Intestinal Microbiota Containing Barnesiella Species Cures Vancomycin-Resistant Enterococcus faecium Colonization

Infectious Diseases Service, Department of Medicine.
Infection and immunity (Impact Factor: 3.73). 01/2013; 81(3). DOI: 10.1128/IAI.01197-12
Source: PubMed


Bacteria causing infections in hospitalized patients are increasingly antibiotic-resistant. Classical infection control practices are only partially effective at preventing spread of antibiotic-resistant bacteria within hospitals. Because the density of intestinal colonization by the highly antibiotic-resistant bacterium vancomycin-resistant Enterococcus (VRE) can exceed 10(9) organisms per gram of feces, even optimally implemented hygiene protocols often fail. Decreasing the density of intestinal colonization, therefore, represents an important approach to limit VRE transmission. We demonstrate that reintroduction of a diverse intestinal microbiota to densely VRE colonized mice eliminates VRE from the intestinal tract. While oxygen-tolerant members of the microbiota are ineffective at eliminating VRE, administration of obligate anaerobic commensal bacteria to mice results in a billion-fold reduction in the density of intestinal VRE colonization. 16S rRNA gene sequence analysis of intestinal bacterial populations isolated from mice that cleared VRE following microbiota reconstitution revealed that re-colonization with a microbiota that contains Barnesiella correlates with VRE elimination. Characterization of the fecal microbiota of patients undergoing allogeneic hematopoietic stem cell transplantation demonstrated that intestinal colonization with Barnesiella confers resistance to intestinal domination and bloodstream infection with VRE. Our studies indicate that obligate anaerobic bacteria belonging to the Barnesiella genus enable clearance of intestinal VRE colonization and may provide novel approaches to prevent the spread of highly antibiotic-resistant bacteria.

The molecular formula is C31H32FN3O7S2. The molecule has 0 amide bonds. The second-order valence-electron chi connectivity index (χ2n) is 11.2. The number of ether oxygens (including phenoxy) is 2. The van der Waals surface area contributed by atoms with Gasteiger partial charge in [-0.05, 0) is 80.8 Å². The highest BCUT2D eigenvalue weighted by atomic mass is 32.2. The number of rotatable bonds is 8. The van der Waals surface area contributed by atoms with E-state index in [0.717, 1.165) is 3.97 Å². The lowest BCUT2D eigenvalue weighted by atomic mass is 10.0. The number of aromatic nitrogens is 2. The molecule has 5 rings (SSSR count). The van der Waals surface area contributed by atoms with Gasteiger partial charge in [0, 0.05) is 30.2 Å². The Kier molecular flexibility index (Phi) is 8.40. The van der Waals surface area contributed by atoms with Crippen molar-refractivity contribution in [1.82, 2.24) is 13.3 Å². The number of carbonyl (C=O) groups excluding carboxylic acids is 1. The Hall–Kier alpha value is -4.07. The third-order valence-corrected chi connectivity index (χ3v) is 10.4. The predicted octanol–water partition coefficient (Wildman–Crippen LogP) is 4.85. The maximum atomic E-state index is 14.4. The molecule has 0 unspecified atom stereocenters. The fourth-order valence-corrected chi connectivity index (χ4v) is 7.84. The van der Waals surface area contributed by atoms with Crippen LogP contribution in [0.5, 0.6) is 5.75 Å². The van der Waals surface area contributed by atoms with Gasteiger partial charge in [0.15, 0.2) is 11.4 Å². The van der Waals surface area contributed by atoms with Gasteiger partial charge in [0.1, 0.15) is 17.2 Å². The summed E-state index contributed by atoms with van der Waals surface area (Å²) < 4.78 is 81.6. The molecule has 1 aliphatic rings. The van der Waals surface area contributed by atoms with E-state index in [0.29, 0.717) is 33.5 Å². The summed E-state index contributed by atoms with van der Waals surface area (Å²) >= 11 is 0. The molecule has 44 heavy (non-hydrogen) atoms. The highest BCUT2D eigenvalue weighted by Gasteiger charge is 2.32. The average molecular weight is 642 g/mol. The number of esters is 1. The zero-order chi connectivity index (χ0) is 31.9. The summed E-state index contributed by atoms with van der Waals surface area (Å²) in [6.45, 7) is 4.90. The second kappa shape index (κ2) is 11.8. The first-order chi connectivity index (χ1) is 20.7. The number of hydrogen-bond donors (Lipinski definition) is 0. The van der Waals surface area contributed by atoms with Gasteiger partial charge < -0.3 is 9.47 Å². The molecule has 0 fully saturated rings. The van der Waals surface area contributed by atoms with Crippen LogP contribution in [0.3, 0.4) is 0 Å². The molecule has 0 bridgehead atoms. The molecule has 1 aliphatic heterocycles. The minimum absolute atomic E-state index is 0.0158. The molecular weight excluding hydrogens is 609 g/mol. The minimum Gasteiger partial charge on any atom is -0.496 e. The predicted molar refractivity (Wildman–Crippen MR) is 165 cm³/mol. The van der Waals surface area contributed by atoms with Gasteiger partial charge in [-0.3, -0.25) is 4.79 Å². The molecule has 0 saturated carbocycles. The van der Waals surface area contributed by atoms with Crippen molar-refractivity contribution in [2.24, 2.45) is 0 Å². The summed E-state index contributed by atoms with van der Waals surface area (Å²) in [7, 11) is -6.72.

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Available from: Lauren Lipuma, Sep 30, 2015
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    • "The protective effect of some bacterial species such as Barnesiella has been also confirmed in cases of broad antibiotic treatment [9] "
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    • "16S rRNA Gene Amplification, Pyrosequencing, and Analysis For each sample, the V1–V3 region of the 16S rRNA gene was amplified by PCR and sequenced using a 454 GS FLX Titanium platform following Roche recommendations. Sequences were processed using mothur (Schloss et al., 2009) as previously described (Ubeda et al., 2013), with some modifications. See Supplemental Experimental Procedures for further details of all methods and statistical analyses. "
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